By Dr Eamon Costello
It is almost seven years since Marc Andreeson famously declared that software is eating the world. What did he mean? And if he was right, is software still chomping down on us?
Part of the software-is-eating-the-world narrative is about disruption. It is about how companies, particularly startups, can rapidly design, develop and deliver innovative products using modern software development techniques and technologies. By harnessing mobile technologies, agile methods, cloud computing and AI they can flatten barriers that might have long protected established market players and even entire industries. Companies emerge in this story from strange places. Amazon evolved from posting books to become the largest provider of cloud computing. Netflix (which runs on Amazon’s AWS cloud technology) started out in the business of posting DVDs.
I submitted my proposal to the conference some weeks previously through a cloud hosted conference organisation system called Exordo. Exordo have a really nice software offering that helps run research conferences (their UX design is particularly slick). They are also a great example of an indigenous software company, based as they are in Galway. There is a long tail of these small to medium companies in Ireland. They may not grab the headlines a Google or an Amazon do but do they provide valuable products and services and of course employment as part of a rich ecosystem of Irish tech companies.
As I drove home from the conference in Carlow I passed by the strategic software development and services centre for Unum, which is a leading provider of employee benefits in the US. Unum are a company with a long heritage in a mature and established market but who are delivering innovative solutions through software developed in Ireland (innovations that are heading back to the US). Unum provide many highly skilled jobs in software development to people outside of Dublin.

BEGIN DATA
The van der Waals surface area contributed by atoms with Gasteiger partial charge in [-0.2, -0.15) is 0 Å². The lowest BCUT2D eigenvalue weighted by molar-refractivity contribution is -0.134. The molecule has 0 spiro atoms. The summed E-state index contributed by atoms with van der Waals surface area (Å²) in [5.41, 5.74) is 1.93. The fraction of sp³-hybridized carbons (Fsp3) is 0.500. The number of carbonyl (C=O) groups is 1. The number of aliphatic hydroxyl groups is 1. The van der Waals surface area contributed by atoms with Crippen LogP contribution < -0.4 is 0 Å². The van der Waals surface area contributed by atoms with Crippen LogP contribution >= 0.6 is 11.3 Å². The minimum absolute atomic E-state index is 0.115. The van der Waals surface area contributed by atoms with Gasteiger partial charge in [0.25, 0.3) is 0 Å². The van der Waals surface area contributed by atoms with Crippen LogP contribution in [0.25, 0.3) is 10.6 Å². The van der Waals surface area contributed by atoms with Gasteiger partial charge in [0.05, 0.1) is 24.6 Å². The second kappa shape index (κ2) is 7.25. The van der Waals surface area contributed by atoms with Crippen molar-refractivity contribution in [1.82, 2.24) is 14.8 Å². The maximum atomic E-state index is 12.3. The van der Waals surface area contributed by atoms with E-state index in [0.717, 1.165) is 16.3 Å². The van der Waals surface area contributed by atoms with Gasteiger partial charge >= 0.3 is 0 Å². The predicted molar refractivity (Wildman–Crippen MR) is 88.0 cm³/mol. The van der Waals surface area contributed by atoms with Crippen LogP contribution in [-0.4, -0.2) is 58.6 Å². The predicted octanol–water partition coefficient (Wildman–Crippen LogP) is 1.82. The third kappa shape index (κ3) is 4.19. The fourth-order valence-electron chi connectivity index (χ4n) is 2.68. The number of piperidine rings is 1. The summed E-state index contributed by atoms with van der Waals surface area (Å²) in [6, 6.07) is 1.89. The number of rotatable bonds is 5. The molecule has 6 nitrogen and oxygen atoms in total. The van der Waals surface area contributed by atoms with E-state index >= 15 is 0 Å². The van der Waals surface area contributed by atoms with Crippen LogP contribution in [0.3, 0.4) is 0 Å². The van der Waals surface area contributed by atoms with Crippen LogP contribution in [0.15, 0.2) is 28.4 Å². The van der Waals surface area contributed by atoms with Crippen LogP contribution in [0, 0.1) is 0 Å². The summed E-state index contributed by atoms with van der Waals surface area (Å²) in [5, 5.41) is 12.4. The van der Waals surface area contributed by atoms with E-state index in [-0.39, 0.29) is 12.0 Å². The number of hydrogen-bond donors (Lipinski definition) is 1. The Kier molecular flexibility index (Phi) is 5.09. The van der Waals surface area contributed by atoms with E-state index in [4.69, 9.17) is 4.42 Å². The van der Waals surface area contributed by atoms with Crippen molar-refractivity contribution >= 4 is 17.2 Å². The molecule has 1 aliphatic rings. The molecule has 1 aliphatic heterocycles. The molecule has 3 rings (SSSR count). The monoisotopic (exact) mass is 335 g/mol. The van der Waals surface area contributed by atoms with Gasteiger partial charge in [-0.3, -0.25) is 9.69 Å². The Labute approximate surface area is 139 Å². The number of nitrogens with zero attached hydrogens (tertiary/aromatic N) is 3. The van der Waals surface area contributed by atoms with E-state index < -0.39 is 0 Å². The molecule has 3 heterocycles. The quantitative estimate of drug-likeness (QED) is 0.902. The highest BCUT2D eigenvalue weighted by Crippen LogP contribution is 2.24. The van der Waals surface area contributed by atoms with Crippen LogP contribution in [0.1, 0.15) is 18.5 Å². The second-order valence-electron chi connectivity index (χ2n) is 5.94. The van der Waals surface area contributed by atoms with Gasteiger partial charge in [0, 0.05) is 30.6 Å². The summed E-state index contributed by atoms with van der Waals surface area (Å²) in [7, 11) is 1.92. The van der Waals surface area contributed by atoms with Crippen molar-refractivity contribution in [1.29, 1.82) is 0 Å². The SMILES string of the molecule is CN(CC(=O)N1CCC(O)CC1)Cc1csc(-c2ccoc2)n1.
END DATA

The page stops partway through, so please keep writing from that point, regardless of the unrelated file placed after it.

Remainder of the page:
Here at Dublin City University, as Ireland’s University of Enterprise, we have a strong focus on industry engagement. In our Higher Diploma in Software Development for example we have representatives from companies such as Facebook, Equifax, Workday and MongoDB come and talk directly to students via our DCU Connected Industry Insights online seminar series. Industry links can be particularly important for students in contextualising their learning. For example, learning how to create a document-oriented NoSQL database with MongoDB becomes more significant after an expert lecture from one of the company developers. Moreover, this innovative company, that blazed a trail in the NoSQL database technology revolution, have their EMEA HQ located right here in Dublin, is a significant employer and has been a real supporter of educational initiatives such as Springboard+ (spot the DCU graduate).
We have also arranged talks from smaller companies such as Tapadoo or the innovative PatientMPower whose software is helping patients with very serious illnesses. The PatientMPower session was particularly useful as students studying mobile app development with us could get a sense of how the skills they were learning are applied in production environments. It also blew my mind to think of the medical technology that patients effectively now have in their hands and the access it affords them to medical researchers working at the cutting edge of health science. Even a decade ago it would have been hard to imagine this from a small Irish company.
The point I am labouring is that under every stone you turn over in the Irish economy you will find code. Software is all pervasive in what we do. Not just in big companies or those that look like traditional software houses, but in companies of all shapes, sizes and provenances. We need a corresponding range of people to work in the roles that are being created. This is the rationale behind the Government sponsored ICT Skills Conversion initiative where a graduate in a non-ICT discipline can augment their existing education and experiences through focused study of core modern ICT topics. DCU’s Higher Diploma in Software Development, which runs part-time over two years, is delivered online through our DCU Connected platform but students also have the opportunity to come on campus to meet each other and their academic tutors. If you think you have the curiosity and the passion to engage in study in this exciting area and get involved in the great software lunch we would love to hear from you.
Note: Eamon first posted this brief opinion piece when he returned from the EdTech2018 conference through his personal Linkedin account.